Discovery World at Pier Wisconsin Signage
Discovery World at Pier Wisconsin
Paul Krajniak (executive director), Carl Schoettel (facilities director)
Tom Wojciechowski (principal in charge), Amy Parker (senior designer), Maria Fabila (designer)
Rebechini Studios, 3M (Scotchprint and vinyl letters)
A major new addition to Milwaukee’s cultural corridor on the downtown lakefront, Discovery World at Pier Wisconsin is a celebrated youth-oriented science, technology, and aquatic resources museum. The site is also home to a performance amphitheater and Wisconsin’s official flagship and floating classroom, a replica 19th century schooner.
The museum’s “white box” architecture, set against the expanse of Lake Michigan, evokes a white lab coat and is a visual counterpoint to the colorful, kinetic, interactive exhibits inside. The signage program—including all informational, identifying, wayfinding, and donor elements for the site and buildings—creates a transition between the exterior and interior.
Echoing the architecture, exterior signs take on elemental forms and use a simple, geometric typestyle to identify site features, give directions, and provide practical and historical information. Painted-aluminum pylons with cut steel letters will withstand extreme weather conditions.
Inside, signs become more playful and active. Applied directly to painted walls and glass storefronts, lettering in multiple sizes and shades announces venues including two theaters, a café, gift shop, and other destinations. The team tested several different application methods before deciding on cut vinyl letters, which stand up to cleaning and touching and can be inexpensively replaced.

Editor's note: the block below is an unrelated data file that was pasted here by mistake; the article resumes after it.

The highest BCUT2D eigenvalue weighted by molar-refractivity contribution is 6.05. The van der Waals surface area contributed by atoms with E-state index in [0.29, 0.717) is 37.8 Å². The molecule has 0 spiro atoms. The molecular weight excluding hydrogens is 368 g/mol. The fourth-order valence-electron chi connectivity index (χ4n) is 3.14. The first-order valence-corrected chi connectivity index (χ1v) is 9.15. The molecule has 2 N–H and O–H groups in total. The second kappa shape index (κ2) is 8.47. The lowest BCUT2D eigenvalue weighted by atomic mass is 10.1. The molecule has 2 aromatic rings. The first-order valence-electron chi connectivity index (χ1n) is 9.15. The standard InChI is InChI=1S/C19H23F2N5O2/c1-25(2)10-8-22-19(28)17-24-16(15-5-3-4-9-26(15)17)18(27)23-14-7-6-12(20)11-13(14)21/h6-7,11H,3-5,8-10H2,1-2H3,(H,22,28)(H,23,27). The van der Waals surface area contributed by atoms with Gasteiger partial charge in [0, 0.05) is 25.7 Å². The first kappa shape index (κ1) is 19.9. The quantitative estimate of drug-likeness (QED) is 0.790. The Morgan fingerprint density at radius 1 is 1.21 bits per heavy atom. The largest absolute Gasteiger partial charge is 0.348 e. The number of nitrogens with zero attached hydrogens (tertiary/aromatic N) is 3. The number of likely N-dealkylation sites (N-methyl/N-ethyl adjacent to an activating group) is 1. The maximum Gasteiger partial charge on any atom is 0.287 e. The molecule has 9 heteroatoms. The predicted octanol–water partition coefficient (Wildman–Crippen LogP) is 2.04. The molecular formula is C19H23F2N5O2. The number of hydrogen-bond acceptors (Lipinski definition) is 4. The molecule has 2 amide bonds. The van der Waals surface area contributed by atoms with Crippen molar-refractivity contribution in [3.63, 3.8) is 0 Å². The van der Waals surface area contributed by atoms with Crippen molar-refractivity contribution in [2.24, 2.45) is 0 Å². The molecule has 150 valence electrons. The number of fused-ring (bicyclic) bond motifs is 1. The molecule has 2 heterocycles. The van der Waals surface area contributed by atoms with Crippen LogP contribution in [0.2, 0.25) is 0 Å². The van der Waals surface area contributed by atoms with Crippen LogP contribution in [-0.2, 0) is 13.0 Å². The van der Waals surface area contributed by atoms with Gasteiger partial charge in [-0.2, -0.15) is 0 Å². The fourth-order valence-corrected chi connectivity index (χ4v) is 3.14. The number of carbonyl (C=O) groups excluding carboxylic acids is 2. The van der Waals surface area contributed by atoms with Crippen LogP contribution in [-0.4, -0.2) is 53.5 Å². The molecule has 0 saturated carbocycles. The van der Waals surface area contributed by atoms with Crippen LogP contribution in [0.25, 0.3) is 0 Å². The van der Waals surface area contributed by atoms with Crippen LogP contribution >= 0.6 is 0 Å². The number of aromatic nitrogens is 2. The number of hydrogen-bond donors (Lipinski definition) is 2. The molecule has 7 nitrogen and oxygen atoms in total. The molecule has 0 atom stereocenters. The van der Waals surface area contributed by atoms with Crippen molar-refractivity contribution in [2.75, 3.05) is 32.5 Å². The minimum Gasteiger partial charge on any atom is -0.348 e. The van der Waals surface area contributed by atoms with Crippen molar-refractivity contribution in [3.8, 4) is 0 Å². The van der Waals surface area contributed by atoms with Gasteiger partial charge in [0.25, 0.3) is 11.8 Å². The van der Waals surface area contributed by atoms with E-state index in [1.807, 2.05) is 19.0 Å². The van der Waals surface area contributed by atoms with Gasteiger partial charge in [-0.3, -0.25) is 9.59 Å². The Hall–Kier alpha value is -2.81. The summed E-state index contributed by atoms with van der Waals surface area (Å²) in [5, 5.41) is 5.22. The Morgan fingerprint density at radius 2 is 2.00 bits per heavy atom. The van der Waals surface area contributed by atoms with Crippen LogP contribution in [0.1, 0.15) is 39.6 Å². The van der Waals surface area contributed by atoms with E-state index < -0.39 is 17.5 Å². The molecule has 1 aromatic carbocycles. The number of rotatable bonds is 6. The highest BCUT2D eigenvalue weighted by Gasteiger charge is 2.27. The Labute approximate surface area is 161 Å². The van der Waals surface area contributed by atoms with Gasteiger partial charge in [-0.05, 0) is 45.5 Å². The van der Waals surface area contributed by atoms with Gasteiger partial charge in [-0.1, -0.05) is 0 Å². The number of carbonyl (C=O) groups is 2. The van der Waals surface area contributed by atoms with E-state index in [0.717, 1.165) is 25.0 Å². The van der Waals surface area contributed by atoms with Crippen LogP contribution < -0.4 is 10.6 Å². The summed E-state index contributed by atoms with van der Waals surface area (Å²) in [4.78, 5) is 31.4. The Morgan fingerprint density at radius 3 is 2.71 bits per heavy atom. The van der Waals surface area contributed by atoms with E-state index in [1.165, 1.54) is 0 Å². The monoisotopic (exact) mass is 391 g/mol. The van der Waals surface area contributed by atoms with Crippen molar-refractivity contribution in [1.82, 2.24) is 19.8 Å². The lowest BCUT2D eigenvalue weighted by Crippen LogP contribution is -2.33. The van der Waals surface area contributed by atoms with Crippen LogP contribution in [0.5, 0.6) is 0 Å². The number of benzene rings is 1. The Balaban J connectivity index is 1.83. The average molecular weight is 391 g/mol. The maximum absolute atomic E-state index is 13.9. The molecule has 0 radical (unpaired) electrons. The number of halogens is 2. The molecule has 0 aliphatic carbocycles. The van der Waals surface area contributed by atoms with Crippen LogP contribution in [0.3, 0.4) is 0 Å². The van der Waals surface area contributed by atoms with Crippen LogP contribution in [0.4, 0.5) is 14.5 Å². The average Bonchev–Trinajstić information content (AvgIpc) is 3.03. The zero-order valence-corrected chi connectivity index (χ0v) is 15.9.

Orientation maps provide an exploded perspective view to guide visitors around, and were developed in concert with overhead identifiers and strategically placed directional signs, and coordinated with printed handouts. Many of the signs are designed with a screen to look through, while still carrying a textural message. The transparent, almost flickering effect alludes to light playing on Lake Michigan. Where emphasis is needed for a particular message, dark gray dimensional letters push through the transparent plane.
The project was completed on a very fast track, begun only five months before the first of several phased openings of the museum.
“Understated, refined, elegant, and restrained. The designer has removed every last bit of non-essential decorative designer drapery, leaving only the minimal elements needed to support and sustain a clear and concise system of communication. A tasteful example of a minimalist palette of black and white and gray.”